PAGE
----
So Colonia was quite a bit poorer than BA. Probably for being a small town, of course. It's still nothing like third world at all. In fact not that much different than lots of small American towns in the sticks. The things that struck me were: more graffiti, again lots of roaming dogs, and lots of scooters. The scooters were those that might possibly be called motorcycles but also sounded like lawn mowers, you know? They easily outnumbered cars by ten to one. The whole time it was like being at a motocross race. Because they went as fast as possible. Another odd thing is that in the US motorcycles have that "rebel" or "wild" connotation, but here it was old ladies on motorbikes. It also took me a while to notice that I didn't see one traffic light in the entire 8 hours of walking. One more auto-related observation slash question: At what point do you get to have license plates with smaller segments than just the whole country? Here it's just "Argentina" and "Uruguay" instead of "Florida", "Texas", etc.

       I think the roaming dogs thing is what really feels alien to me. If I see a roaming dog in the US I respond with fear - "rabies!", "don't bite me!" and "call the cops!" even though nobody loves dogs more than I do. I also feel outrage toward the owners of the dog and loathe them for their irresponsibility. "He'll get hit by a car! Get in fights! Kill a child!" So from roaming dogs - at least one in sight at every moment - surrounding me is where I think I'm getting the "not first world" vibe from. It represents chaos and lawlessness somehow. I also have the typical American inappropriate anthropomorphizing of dogs in me. So I'm always projecting fear and danger feelings to and from the dogs.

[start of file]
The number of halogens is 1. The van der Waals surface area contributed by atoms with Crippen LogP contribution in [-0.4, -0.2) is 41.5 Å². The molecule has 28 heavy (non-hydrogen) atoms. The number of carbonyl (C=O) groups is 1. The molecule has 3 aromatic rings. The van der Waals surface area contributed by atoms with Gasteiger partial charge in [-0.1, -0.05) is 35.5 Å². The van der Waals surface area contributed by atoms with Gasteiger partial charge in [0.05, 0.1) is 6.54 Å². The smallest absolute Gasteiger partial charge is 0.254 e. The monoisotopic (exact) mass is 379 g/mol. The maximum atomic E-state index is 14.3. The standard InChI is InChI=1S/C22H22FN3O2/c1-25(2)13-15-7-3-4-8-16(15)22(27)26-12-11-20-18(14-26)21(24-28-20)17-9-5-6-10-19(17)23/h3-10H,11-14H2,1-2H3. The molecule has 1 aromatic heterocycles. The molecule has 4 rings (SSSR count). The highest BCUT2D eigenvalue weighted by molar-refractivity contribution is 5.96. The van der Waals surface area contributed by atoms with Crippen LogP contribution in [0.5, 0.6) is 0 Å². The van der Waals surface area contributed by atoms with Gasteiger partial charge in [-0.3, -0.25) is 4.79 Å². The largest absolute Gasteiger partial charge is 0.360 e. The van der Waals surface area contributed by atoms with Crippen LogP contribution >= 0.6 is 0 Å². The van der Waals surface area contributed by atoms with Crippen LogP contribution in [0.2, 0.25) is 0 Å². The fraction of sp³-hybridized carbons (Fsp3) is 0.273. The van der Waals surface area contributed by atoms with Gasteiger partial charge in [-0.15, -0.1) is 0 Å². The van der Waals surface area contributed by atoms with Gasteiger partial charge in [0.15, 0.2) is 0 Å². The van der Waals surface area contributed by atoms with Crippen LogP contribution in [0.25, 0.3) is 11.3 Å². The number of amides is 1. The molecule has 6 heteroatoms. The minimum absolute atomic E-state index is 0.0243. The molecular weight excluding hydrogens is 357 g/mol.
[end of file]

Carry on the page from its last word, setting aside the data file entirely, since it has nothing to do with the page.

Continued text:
So it was a huge relief when I got to pet a couple of dogs for at least a half hour straight. I had to get up too early that morning for my daily "Breakfast... Thanksgiving-Style" and didn't get my morning coffee. I felt the dreaded migraine starting to come on and needed emergency caffeine. I had walked way out of the tourist area and didn't see anything open for miles. Lots of shuttered up beach restaurants, etc. So I came upon a remote tourist outpost with nobody around. Just the tourist shop owner, who then pointed me over to (I suppose) her husband talking with a friend in an otherwise abandoned patio bar. He was able to get me some coffee. And I petted the fur off of his two dogs. In my American view of the dog lifestyle around here, I went under the assumption that nobody ever pet their dogs and I was the Dog Petting Messiah come to bestow my boons upon the downtrodden canines. They sure did seem to like it! I'm pretty sure it was a full hour of sipping coffee, cooing to and petting dogs. Just me and them and the happy old guy. It made my day, at least.

        I was kind of hoping that the dogs would want to leave with me and the old guy would have to get on his knees and plead with them to return, but they were loyal as dogs can be. Anyway, they wouldn't have gotten along with the four - count 'em - four guard dogs at my next visit. This was the museum which had a name that did not suggest pirates at all but was in fact a pirate museum. (Not all 4 guard dogs were for the museum - at least two were for these really old cars rusting away behind the place.)

       I consider it a crime against human culture that I was not allowed to take pictures at this place. I got some of the outside, but that was only a hint of what booty lay within. I would say that this was basically like a haunted house put together by a boy scout troop, except that it was too elaborate and huge to be funded by a bake sale. First of all, all of the life-size figures, regardless of who they were supposed to be, looked kind of like if you took the Muppet drummer Animal, yanked out almost all of his hair, and then cooked and dried him like head hunter's shrunken head collection. One of them had a toucan (not a parrot) sewn to the shoulder which had fallen over. But it was one of those stuffed animals which is really just a pillow vaguely shaped like a toucan with a toucan picture printed on it.